You might think that bullying only happens to kids — and that adults grow out of bullying. As a result, when adults get bullied by other adults, they may not recognize it as bullying. 

“Because adult bullying is often sneakier and more masked, the person being bullied carries shame and self-doubt — wondering if it’s all ‘in their head’ and they are misinterpreting what is happening,” says Psychology Today’s Dr. Leah Katz. 

“Furthermore, the person getting bullied may likely be worried about real-life outcomes that can have long-ranging and devastating effects — loss of their job, relationships or reputation. Because of this, adult bullying feels taboo and carries more weight.”

Katz also cites survey research by Harris Poll that revealed adults are bullied at similar levels to adolescents. Specifically, 31% of the 2,000 U.S. adult participants indicated that they had been bullied as an adult. The definition of bullying used by the survey was subjection to “repeated, negative behavior intended to harm or intimidate.” 

Another, perhaps more popular, term to describe bullying among women is relational aggression. Acts of relational aggression include gossiping, cyberbullying and ostracizing. 

According to VeryWell, “Adult women who bully others do so for the same reasons that teens bully others. They want power, especially social power. And they often use relational aggression as their weapon of choice. This covert type of bullying is both subtle and hurtful. And it’s effective.”

Mean girls aren’t just in high school

In 2019, Kristen Kingsbury relayed her experiences with adult bullying with Today.

In 2017, Kingsbury, her husband and her seven children moved to a new neighborhood. Everything seemed fine — at first. Her 9-year-old daughter, Pascal, even made a new friend down the street. 

Things quickly changed after Kingsbury received a visit from the mother of Pascal’s new friend. Immediately after entering the house, the woman told Kingsbury that their daughters could no longer play together. 

“The woman ticked off a laundry list of reasons, including Pascal’s taste in music, which she deemed inappropriate,” Kingsbury told Today. “She was playing it off like her daughter was innocent and her innocence was being ruined because of us. She said, ‘You’re not our people. You will never be anything like us and the whole neighborhood knows it.’”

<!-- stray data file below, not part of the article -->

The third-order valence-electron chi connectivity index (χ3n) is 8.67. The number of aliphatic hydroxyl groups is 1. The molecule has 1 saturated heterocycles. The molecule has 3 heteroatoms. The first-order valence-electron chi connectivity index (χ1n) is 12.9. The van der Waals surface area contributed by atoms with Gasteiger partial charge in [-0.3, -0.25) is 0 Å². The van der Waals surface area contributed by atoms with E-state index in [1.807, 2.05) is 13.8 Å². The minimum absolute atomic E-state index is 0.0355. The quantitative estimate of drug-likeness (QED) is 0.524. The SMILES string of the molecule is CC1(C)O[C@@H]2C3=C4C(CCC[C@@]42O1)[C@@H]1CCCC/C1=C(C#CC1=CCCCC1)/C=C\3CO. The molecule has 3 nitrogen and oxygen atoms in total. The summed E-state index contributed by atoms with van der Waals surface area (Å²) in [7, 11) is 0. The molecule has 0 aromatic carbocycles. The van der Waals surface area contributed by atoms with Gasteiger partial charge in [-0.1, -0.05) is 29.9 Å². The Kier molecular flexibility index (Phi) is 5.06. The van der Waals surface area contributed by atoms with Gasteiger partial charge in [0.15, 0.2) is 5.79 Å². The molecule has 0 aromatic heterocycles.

“It was almost like she was sent over as a representative,” Kingsbury continued.

The aggression did not end there. Kingsbury was ostracized by other school moms who never gave her any information about the PTA. They also ignored all of her comments during chaperoned field trips. 

Kingsbury finally realized that nothing she could say would change the action of the mean mothers around her. Fortunately, she was able to make a new start when her daughter started a new school. She even found herself elected as the president of the new PTA. 

When it comes to adult bullying, Kingsbury’s advice is to “do your best to rise above it. Don’t get caught up in making nasty remarks back because that never works. Focusing on my family helps me to stay strong. I refuse to let them win by changing who I am.”

How to prevent adult bullying

  1. If you are the victim of bullying, act now. Confide in someone you trust. Like Katz said, many women experience feelings of shame when they are bullied. Remember that you are not alone. Almost everyone has experienced bullying. Shame dissipates as you share your experiences with others who have also experienced bullying. Friends can also help you set boundaries and rebuild your self-esteem. 
  2. If you are the perpetrator, resolve your past. Relational aggressive acts are often used as a survival method to protect against a personal lack of esteem. Those with low self-esteem have often experienced bullying themselves as children. Take steps to heal past wounds. This will prevent you from perpetuating the bullying you have experienced. Remember, you are always capable of being a bully, but you can choose to be something different. 
  3. If you witness bullying, speak up. Elementary schools preach bullying prevention. Part of prevention is calling out a bully. This gets harder to do as an adult, but it’s still necessary. Allowing bullying to continue is akin to bullying itself.